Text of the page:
ASU Brand Guide - Elements of the Brand
Elements of the ASU brand

Color palette

The ASU brand color palette

ASU Color Wheel

Things to consider when using the ASU color palette:

  • ASU Maroon and ASU Gold are recognizable as brand-specific colors and should be first choice considerations when selecting color elements for your project. 
  • ASU Rich Black and White serve as foundational contrast colors that allow maroon and gold to shine.
    • Unless printing in one color (black ink), black and white should not be used without a primary brand color — ASU Maroon or ASU Gold — to represent the brand.
  • ASU Green, Blue, Orange, Copper, Turquoise, Pink and Gray are considered secondary colors for the ASU brand.
    • They may not be used without ASU Maroon or ASU Gold to represent the brand and they may not overpower (appear in larger quantities than) the primary brand colors. They should be used as accent colors.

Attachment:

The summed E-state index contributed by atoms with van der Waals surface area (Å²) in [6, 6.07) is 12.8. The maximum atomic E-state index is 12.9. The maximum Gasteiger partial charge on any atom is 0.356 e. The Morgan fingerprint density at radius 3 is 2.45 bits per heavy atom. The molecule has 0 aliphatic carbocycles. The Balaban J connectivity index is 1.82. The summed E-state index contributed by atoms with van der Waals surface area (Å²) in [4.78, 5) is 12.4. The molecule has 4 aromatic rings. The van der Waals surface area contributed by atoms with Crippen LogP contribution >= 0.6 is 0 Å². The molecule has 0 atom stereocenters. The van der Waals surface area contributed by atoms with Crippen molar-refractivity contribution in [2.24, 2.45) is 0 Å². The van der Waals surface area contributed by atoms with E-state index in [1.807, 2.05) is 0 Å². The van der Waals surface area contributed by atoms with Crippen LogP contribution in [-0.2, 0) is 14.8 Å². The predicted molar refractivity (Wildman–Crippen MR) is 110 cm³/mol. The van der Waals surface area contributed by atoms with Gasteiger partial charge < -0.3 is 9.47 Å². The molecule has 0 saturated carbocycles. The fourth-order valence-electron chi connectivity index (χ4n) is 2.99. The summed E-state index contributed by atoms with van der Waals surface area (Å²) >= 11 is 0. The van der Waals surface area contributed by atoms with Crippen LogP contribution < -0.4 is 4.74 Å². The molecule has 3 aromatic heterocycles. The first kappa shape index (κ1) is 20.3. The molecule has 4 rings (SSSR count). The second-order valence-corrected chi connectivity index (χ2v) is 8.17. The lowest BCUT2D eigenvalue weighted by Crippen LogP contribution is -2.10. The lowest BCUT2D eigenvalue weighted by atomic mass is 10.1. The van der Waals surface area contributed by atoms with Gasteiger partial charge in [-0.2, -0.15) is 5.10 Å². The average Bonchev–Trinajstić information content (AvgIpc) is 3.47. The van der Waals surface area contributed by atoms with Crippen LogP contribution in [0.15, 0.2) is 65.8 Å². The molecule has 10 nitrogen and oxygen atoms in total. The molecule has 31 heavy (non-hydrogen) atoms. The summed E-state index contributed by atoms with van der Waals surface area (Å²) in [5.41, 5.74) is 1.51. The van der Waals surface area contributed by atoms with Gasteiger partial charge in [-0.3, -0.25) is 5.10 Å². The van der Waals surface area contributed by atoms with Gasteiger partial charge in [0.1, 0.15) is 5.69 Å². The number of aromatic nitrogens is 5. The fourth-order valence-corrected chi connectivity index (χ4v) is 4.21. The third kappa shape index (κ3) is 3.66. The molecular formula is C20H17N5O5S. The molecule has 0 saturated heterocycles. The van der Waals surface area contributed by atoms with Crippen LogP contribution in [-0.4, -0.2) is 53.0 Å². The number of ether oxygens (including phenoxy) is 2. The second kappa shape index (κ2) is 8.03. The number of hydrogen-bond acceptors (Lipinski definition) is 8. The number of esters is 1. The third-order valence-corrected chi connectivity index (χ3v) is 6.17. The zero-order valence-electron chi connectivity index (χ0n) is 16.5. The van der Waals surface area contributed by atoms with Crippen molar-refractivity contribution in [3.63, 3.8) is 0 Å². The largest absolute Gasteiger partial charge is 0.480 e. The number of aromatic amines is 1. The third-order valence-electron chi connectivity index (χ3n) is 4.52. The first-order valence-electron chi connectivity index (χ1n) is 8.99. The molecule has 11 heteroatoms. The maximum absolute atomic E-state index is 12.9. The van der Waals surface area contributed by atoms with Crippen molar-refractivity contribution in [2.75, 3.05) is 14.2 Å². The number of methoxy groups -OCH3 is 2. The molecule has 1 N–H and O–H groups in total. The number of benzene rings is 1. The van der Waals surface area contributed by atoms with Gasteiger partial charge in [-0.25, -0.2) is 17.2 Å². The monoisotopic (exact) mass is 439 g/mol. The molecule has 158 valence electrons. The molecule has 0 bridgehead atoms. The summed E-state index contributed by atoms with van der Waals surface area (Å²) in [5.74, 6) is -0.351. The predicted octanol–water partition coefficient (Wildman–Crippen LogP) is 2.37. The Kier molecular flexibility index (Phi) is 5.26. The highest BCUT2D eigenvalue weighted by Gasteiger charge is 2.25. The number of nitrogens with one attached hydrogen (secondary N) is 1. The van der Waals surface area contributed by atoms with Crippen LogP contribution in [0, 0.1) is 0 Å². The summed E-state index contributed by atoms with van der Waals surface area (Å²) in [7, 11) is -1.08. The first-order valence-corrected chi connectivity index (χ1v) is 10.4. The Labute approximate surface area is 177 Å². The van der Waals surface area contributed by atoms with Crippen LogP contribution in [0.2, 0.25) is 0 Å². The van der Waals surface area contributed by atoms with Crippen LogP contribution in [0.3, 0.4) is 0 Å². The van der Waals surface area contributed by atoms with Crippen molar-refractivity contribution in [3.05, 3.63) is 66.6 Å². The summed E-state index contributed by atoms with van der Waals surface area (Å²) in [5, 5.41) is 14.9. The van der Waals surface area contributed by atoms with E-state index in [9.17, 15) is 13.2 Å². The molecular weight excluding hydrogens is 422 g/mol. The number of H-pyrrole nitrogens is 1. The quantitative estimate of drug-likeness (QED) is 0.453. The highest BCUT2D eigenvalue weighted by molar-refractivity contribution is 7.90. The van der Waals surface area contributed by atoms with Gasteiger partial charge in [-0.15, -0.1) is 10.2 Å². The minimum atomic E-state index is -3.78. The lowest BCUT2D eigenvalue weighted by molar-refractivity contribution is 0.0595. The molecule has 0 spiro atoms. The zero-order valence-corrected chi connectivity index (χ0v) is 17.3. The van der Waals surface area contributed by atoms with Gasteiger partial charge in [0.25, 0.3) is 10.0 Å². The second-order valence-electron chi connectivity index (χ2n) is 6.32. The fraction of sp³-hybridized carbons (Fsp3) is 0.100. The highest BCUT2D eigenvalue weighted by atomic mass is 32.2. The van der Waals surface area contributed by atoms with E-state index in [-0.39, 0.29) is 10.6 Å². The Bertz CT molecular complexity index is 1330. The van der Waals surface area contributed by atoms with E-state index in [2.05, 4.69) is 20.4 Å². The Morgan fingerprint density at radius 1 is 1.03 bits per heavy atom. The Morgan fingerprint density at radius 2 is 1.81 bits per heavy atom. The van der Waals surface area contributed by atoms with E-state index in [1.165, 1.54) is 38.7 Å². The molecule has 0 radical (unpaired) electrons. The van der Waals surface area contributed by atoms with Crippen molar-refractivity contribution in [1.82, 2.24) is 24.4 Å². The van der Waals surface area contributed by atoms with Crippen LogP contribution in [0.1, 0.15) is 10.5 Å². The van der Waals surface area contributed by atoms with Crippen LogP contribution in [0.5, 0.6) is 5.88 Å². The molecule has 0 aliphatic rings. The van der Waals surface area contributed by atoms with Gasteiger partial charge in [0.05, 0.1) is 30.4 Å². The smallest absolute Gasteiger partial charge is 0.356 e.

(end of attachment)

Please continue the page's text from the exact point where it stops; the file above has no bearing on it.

• ASU grayscale is a scale of seven grays that can be used when lighter and darker gray values are needed for designs, beyond ASU Gray. ASU Gray should always be the primary gray in use.
  • Use the correct color formula for your project, whether digital, print or web, to ensure colors are accurately represented.

    See Understanding which color build to use for your project.
  • For all colors, be aware of accessibility when selecting background and text color combinations. Without strong contrast, many sighted readers will struggle to read your text — or worse, they may choose not to.